The goal of this study was to assess the prognostic strength of factors in predicting respiratory death in a large cohort of patients with sarcoidosis with at least 8 years’ follow-up.Methods
Data were collected on age, sex, self-declared race, time of death, spirometry findings, diffusing capacity for carbon monoxide, chest radiograph stage, extent of fibrosis on high-resolution CT (HRCT) scanning, and presence of precapillary pulmonary hypertension (PH). The Gender-Age-Physiology (GAP) index and Walsh model criteria for high vs low risk were calculated.Results
A total of 452 patients were identified who had complete pulmonary function testing and chest imaging. The median age at time of entry into the study was 50 years (range, 25-78 years). PH was confirmed by right heart catheterization in 29 (6.4%). Of 452 patients, 42 died during the time of the study, including 38 (8.4%) who died of sarcoidosis-associated respiratory failure and 4 who died of non-sarcoidosis causes. The overall mortality from sarcoidosis was 3.9% and 9.0% at 5 and 10 years, respectively. Alive patients were significantly younger than patients who died from sarcoidosis. Increased mortality was seen for black patients, stage 4 chest radiographs, > 20% fibrosis on HRCT scanning, or PH. The two composite scores (GAP and the Walsh model) were predictive of increased mortality according to univariate analysis. Using the Cox proportional hazards regression model, only age, extent of fibrosis on HRCT scanning, and PH were independent predictors of mortality.Conclusions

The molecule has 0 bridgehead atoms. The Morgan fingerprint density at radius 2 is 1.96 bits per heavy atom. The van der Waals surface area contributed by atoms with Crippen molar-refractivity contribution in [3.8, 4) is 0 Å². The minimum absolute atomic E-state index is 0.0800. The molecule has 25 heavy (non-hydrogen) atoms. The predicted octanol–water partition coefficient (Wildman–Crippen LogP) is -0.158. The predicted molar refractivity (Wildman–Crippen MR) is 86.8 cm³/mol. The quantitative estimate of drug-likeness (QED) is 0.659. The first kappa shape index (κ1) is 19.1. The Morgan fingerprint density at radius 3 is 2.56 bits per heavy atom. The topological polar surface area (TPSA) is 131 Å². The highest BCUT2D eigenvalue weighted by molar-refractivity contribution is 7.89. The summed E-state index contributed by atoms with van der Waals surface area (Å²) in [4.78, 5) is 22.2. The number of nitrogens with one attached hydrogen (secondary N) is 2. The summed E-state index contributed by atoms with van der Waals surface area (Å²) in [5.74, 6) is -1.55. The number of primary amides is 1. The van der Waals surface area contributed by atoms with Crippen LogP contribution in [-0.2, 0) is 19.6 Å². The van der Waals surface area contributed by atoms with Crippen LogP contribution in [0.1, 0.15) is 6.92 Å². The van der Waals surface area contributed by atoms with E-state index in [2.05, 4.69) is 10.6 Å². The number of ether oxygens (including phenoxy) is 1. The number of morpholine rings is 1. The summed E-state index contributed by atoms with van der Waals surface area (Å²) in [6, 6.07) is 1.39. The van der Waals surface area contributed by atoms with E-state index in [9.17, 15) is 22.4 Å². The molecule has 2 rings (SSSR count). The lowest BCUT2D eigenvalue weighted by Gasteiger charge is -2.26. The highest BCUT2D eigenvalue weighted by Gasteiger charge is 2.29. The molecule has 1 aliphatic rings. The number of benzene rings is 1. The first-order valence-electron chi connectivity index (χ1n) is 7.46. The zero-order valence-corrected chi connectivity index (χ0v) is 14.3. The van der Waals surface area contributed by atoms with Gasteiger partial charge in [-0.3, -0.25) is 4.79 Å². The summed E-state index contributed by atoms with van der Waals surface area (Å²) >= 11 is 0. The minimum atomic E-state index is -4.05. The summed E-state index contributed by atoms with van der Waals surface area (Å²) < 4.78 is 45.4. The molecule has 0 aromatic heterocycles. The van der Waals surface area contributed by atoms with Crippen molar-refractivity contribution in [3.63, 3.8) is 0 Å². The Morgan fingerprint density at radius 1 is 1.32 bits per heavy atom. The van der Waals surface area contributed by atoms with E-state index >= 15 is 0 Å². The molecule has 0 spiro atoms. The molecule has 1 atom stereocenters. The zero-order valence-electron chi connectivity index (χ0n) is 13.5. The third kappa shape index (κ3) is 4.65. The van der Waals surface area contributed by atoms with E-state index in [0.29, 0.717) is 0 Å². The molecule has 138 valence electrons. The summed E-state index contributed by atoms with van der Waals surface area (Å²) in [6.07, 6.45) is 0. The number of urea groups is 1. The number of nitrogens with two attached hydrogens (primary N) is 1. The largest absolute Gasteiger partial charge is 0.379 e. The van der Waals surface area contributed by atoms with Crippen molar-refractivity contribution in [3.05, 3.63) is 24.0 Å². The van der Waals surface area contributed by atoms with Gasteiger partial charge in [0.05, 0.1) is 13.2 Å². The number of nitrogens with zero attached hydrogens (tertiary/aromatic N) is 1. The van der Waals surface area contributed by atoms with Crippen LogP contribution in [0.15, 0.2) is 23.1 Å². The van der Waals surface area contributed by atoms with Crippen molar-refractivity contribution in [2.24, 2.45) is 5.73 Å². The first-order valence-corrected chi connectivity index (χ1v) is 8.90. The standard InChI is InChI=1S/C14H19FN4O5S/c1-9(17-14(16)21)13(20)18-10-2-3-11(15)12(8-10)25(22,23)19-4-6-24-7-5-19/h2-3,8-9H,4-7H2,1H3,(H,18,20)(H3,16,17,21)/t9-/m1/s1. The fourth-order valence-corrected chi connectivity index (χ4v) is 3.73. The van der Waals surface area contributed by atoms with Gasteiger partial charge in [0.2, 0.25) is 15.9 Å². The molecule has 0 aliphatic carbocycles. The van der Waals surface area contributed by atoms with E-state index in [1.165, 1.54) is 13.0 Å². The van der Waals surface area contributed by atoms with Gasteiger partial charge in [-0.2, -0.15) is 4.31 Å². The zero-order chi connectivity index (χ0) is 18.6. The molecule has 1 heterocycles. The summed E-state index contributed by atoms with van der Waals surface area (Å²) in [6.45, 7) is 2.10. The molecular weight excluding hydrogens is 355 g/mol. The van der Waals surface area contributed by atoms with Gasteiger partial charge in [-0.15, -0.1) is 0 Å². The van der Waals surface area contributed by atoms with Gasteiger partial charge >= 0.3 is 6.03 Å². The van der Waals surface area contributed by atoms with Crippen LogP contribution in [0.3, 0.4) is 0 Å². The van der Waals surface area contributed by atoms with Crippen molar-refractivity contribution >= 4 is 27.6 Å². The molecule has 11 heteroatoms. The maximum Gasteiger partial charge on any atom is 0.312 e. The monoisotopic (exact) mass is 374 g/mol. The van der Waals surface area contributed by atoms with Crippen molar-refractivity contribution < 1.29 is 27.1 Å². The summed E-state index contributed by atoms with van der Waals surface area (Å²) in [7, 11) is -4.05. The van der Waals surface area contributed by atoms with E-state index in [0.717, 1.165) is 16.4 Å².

Although most patients with sarcoidosis do well, increased mortality was seen in those patients who were older, had extensive fibrosis on HRCT scanning, or who had PH.